“Julia, the storm is coming. The virus. You need to buy food and try not to go anywhere.” I gave her Q800, about $105. It’s a lot of money in the villages of Guatemala and has a lot of buying power.
She began to cry, “God bless you. May God multiply what you have and what you give.”
“God bless you Julia. With God, all things are possible. The storm will pass.” The people of Guatemala are incredibly kind, gracious, humble, hardworking AND RESILIANT.
On the way out of the lower part of El Rosario, I saw one of our students. His family is poor-poor. They sometimes go to the market at the end of the day to see if the vendors are throwing out edible fruits and vegetables – kind of poor.
I gave him Q500. “Go buy food that lasts. Use ALL of it on food. TODAY. I’ll see you when this passes.” As I looked in the rearview mirror, he and his little brother were running to their house.
On the way home we had one more stop. We have an employee who just started working for us 3 days ago. Rene is building a greenhouse so we can grow vegetables to use at the academy.
“Rene. I’m sorry to tell you, you can’t come to work tomorrow. We’re closing the school down.” He looked worried. “I’m going to pay you for the month. There’s a storm coming…”
I handed him Q1,500. It was probably the most money he’d ever held at once. He didn’t take it at first.
“Es mucho pisto!” “That’s a lot of cash.” He just shook his head, “I haven’t worked for it.”
“Rene, you’re part of our team. You have to take it. We take care of each other.” He was still hesitant. “I’ll call you when this passes. I’ll call you when you can start work again.” He took the money.
“Thank you. When you call me, I’ll be there.”
“I know you will. God bless you and your family.”
The people we love and serve in El Rosario don’t live month to month. They don’t even live week to week. Most people we know live day to day. They buy food 2 and 3 days at a time.
The President took a bold step in shutting down most of the transportation system and most non-essential businesses. Unfortunately, that means our neighbors incomes…STOP.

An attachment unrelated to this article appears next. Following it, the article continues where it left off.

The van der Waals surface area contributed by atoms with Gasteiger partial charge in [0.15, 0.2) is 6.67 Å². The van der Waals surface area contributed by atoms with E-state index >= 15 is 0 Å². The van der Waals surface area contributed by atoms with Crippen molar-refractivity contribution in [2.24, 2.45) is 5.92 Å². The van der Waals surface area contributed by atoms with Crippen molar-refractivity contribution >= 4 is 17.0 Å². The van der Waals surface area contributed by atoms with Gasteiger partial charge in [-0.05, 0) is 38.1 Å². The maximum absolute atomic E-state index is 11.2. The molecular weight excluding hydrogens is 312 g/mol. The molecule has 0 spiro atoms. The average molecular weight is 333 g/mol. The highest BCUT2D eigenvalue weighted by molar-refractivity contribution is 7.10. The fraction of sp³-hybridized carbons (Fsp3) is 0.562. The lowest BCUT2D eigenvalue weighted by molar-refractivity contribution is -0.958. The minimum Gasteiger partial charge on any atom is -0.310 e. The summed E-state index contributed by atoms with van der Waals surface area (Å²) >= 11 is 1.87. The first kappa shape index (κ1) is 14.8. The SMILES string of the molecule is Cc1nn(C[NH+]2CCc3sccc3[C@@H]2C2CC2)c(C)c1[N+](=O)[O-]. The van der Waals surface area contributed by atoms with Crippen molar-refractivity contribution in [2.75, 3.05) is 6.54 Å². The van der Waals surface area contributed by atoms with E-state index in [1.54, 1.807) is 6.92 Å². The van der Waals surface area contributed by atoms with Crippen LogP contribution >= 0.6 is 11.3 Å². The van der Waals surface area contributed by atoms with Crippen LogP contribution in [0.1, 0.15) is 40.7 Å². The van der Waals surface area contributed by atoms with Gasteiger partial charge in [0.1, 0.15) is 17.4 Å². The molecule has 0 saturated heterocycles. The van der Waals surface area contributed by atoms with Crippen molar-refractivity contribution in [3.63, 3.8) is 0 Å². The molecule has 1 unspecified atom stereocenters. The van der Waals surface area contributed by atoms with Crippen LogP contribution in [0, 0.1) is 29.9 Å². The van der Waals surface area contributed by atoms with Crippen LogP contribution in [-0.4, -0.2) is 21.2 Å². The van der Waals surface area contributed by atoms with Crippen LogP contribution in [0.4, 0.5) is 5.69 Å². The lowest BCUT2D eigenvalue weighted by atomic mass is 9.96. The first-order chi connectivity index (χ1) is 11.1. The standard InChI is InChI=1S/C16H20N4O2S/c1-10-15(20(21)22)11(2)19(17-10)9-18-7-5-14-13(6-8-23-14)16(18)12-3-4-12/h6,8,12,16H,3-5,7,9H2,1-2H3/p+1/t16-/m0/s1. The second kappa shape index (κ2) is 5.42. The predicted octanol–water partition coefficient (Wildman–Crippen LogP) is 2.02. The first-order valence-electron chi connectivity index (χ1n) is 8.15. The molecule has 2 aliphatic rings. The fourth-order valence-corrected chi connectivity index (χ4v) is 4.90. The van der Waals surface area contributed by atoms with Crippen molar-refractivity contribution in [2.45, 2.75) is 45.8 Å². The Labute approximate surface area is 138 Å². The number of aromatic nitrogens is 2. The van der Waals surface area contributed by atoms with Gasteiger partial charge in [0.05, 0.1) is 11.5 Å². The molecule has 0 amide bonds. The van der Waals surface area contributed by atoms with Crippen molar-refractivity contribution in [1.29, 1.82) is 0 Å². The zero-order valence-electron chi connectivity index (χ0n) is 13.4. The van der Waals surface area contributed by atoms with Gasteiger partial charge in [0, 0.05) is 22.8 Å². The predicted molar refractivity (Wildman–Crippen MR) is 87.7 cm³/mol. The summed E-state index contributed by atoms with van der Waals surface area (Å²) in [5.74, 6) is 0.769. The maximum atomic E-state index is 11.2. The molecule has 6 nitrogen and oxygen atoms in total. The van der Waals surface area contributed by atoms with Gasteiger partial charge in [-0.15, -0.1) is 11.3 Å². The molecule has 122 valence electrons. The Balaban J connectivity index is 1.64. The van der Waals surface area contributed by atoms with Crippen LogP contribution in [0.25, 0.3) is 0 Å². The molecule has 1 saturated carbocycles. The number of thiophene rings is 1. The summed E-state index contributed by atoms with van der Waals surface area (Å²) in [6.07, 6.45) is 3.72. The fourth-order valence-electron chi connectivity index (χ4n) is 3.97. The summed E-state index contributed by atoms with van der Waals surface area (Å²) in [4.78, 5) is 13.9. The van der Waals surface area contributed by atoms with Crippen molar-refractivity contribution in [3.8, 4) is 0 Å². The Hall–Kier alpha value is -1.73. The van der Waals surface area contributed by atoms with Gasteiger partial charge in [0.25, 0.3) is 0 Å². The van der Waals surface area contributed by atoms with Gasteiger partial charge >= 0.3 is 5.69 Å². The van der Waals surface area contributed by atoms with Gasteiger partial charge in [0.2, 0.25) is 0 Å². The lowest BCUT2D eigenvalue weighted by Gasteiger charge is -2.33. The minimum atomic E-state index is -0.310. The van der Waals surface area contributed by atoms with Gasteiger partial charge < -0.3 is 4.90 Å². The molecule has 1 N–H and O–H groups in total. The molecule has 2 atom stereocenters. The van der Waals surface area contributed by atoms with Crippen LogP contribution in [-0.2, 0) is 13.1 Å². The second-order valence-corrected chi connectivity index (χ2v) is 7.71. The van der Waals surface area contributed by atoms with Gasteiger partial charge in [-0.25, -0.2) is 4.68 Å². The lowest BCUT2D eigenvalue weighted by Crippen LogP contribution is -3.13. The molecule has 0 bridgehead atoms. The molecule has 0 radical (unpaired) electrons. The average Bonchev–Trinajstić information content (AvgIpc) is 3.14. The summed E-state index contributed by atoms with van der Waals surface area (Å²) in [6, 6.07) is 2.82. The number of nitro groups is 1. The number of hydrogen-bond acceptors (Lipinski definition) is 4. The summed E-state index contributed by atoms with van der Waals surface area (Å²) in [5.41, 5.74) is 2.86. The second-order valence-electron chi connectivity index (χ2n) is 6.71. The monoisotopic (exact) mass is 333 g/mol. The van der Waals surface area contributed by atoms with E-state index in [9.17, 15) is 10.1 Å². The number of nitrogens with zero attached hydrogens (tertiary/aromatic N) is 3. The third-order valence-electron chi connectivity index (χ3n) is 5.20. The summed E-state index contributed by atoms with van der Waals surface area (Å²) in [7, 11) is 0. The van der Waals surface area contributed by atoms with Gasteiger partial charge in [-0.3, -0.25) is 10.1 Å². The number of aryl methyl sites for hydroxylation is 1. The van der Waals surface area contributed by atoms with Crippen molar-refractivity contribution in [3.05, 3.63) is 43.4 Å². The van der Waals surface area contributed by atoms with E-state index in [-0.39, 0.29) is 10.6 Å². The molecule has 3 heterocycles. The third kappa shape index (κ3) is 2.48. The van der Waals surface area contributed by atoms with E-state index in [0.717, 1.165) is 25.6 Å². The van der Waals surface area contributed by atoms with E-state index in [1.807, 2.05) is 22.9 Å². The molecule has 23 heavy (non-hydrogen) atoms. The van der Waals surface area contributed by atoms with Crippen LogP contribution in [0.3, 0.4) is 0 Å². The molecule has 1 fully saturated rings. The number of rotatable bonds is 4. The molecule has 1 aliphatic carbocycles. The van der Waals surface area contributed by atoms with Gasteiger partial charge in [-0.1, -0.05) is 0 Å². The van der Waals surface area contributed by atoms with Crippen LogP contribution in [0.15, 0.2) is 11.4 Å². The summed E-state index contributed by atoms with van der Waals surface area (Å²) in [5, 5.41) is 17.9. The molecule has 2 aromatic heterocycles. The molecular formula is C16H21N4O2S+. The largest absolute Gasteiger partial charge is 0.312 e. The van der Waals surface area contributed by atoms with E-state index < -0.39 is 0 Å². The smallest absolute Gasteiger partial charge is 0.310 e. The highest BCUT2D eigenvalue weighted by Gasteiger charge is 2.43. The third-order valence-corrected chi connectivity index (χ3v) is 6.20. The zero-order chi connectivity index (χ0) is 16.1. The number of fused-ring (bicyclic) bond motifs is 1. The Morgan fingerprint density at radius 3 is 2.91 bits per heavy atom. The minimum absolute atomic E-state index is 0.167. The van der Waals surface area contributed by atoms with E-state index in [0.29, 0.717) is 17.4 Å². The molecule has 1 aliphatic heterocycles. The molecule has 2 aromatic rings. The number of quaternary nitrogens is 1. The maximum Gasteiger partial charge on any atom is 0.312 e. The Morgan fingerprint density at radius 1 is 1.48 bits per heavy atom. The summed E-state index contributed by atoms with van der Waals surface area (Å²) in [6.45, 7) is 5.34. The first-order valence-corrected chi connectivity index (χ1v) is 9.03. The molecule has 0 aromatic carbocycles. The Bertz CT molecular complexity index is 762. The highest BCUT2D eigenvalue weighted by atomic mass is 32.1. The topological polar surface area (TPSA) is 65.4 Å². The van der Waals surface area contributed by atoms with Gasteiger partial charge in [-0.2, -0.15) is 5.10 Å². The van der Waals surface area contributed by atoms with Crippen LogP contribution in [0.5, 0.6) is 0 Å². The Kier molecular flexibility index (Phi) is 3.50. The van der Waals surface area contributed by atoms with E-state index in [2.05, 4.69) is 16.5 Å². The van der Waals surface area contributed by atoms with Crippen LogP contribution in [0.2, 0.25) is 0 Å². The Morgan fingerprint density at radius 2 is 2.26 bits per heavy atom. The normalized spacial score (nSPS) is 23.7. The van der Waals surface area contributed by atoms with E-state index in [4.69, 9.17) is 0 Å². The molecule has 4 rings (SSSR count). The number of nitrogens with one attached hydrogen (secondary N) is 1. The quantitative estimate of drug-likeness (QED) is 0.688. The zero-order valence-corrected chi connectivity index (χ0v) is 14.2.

In the last 24 hours we’ve had 3 mommas come to the door. We’re going to need prayers and guidance from the Holy Spirit, to discern who, when and how to help. We’ve started a list of older people and single moms who we’ll check in on. We’re going to help the most vulnerable first.
We’re praying for specific families in our little village. If you’d like to join us, I’ll send you the list as it updates. Just email me directly.
If you’d like to help feed families, CLICK HERE to make a donation. Click “Feed a family in crisis” in the dropdown menu. You can donate any amount. The suggested donation is $75, which usually feeds a family of 5 for a month. We’ll earmark that money and buy food as it becomes available. We’ll distribute it safely, when it’s appropriate.
IF YOU HAVE ANY QUESTIONS, PLEASE EMAIL ME DIRECTLY.
* Currently, there are just 9 cases and 1 death in Guatemala. Antigua Guatemala is generally saturated with tourists from all over the world including Italy and Spain. I expect those numbers to start climbing quickly. I hope I’m wrong.
All our love,
George and Vonda
Christians. Guatemalan missionaries. Mom and Dad to EIGHT!
Praying for you, your family, the ministry, Ordinary nurses, El Rosario and Guatemala in addition to the US and the world as a whole. You are not ALONE!!!!!!!!!!! We love you and are here for you in prayer and any other way we can support you!!!
I kneel with you in prayer for your family and the Guatemalans you serve. Our God is good and He is faithful to provide! Thank you for loving people so much; you are a true example of Christ.
Your updates always are a blessing. Praying that your every need is met as you look out for so many and that you are blessed beyond your wildest imagination in the midst of this.